Antifreeze may work OK if you are not taking your engine to shows. How do you keep it from not spilling while loading and unloading and bouncing down the road on your trailer? It might work if you do not keep the hopper full. I use water and drain before I load on my trailer. Besides, That’s less weight to carry with a empty hopper or tank. -- John

While we're on this topic, I see some engines with a block of wood floating in the hopper. What's that about? -- Vernon

Vernon, I put a chunk of white oak in the hopper of my Ottawa log saw to keep the water from splashing out. I also like to use 50/50 antifreeze. -- Don

WATER! WATER! WATER! These engines were made to run with water in the hoppers. Water will boil off at 212 degrees and evaporation is how these engines are cooled. Antifreeze can get upwards of 230 or so before it boils. Besides antifreeze is nasty on paint. As far as leaving water in the hoppers for an extended period of time, it doesn't really hurt anything. I will run my engines for 4 days at a show on the same water. As long as you get it out before it freezes, it shouldn't be a problem. -- Joe

I use water in the summer and antifreeze for insurance in the winter. I always let my engines set for about 5 minutes after I shut them off, then drain the water. If you drain the water this way the moisture left in the hopper will evaporate quickly and the water hopper will be dry. Just a note, I have a Fairbanks Morse Model D that I run a Baker fan with and it will use 5 gallons of water (replacement water) to 1 gallon of gas. -- Gary

Use water - they were made for water so let's use water. And like Joe said antifreeze is hard on paint. My Stover's paint was all dull and chalky because of antifreeze. -- Chase

I’m not sure how the order of events goes, but if you store your engine outside or in a barn that is somewhat open to the elements, mud dobbers can build a nest inside the hopper. This can get wet and not dry right away after an engine was drained or it might prevent complete drainage. This will freeze and can cause a crack. I’ve seen it happen. There might be other junk in a hidden area of the hopper or head that could do this also. For that reason I like the idea of keeping some antifreeze in the engine when stored. -- Ed

With all of my old marine engines that have been run in salt water, I fill the water jackets full of straight antifreeze and cap off the inlet and outlet pipes or just run a hose from one to the other. This seems to keep the salt crystals in the pores of the old cast iron from drying out and splitting the castings, also the lack of air exposure seems to lessen the corrosive activity. I have done this with some engines over 25 years and it works well. I now add an anti-electrolysis additive to the antifreeze to help stop this type of corrosion caused by dissimilar metals connected together in a cooling system. When nothing is done to preserve them I have seen many of these old marine engines decay and turn to rusted hulks in a matter of 10 yrs or so. And not only in private collections but many of them in the hands of our maritime museum collections, which seems contrary to their primary purpose of preserving these very artifacts. -- Richard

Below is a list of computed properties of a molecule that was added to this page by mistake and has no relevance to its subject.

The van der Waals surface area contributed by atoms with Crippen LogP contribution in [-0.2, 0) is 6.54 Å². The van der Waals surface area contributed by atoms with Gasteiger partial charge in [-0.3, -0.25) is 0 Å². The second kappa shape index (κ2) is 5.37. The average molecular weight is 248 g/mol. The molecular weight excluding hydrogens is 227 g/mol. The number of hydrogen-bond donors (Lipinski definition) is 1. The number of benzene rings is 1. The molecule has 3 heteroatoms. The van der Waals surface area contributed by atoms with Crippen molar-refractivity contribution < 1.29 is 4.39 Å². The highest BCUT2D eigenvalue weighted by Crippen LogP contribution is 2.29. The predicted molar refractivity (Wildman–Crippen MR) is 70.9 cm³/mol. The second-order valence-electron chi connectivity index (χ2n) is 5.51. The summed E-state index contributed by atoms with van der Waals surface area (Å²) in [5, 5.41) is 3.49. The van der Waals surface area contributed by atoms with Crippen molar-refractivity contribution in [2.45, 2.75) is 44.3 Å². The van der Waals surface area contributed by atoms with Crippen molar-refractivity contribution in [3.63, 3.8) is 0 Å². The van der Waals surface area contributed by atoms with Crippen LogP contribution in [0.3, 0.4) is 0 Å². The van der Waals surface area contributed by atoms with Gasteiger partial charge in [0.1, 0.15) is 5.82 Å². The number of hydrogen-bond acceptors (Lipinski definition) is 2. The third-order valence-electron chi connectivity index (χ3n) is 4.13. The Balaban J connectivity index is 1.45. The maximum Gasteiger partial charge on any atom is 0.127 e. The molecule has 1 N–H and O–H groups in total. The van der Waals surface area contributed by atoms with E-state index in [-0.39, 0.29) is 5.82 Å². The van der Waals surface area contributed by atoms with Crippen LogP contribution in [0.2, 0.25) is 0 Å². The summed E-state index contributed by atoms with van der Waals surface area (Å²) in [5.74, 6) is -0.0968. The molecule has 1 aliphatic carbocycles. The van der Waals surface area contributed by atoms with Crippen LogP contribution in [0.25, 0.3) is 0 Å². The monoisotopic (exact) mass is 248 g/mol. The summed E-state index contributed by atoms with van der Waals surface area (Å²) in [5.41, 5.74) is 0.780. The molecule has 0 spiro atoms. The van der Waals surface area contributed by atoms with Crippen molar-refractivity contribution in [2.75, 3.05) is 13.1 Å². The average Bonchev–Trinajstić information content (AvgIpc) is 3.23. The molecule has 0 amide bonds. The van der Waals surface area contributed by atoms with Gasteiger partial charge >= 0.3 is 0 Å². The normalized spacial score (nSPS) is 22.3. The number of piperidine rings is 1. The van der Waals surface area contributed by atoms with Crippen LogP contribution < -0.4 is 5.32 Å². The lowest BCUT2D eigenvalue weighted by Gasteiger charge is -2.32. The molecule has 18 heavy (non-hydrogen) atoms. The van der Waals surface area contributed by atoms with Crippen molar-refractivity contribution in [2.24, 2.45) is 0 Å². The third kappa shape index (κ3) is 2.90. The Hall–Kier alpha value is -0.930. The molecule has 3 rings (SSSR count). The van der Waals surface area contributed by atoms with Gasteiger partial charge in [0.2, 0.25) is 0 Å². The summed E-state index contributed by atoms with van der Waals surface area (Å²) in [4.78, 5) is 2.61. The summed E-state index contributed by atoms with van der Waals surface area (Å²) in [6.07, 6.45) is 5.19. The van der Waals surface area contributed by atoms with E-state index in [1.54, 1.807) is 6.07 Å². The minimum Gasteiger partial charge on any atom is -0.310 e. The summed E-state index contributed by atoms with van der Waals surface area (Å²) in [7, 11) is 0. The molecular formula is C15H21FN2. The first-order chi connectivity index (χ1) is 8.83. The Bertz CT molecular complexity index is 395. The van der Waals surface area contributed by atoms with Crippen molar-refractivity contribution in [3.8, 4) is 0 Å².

I guess I'll throw my hat into the ring and add that antifreeze is the best way to not have to say “I'm sorry” to your engine after a cold winter and a fit of forgetfulness. I'll take the advice of the writer who said to only add water to the mix. My condenser type ZC-52 uses only about a pint of water a year (200 hours or so of running time) but after a few seasons of evaporation, the mixture is probably getting pretty heavy on the anti-freeze side. Now, where did I put that antifreeze tester! -- Elden

As a few have mentioned the wooden block in the hopper is used to stop the water from splashing out and it works very well. After spending many hours restoring an engine and doing the paint work you don’t really want water splashing over the sides and leaving nasty white marks from the minerals in the water. The block method has been in use in Australia for many years and all you need to do is cut a bit or a paling off your fence, give it a light sand and a coat of varnish and the jobs done and looks good. As for letting the water out of engines, its best to leave them for at least 10 minutes before draining to allow the engine to cool down somewhat. However letting the water out when it is still warm will help the dregs left evaporate. Antifreeze to me is a waste of time and money, If you want your water to look a different color get some food colouring. Water makes the engines heavier and more difficult while traveling, especially when you are the guy behind in a new 4WD and your getting splashes of anti freeze all over your new 4WD! -- Adam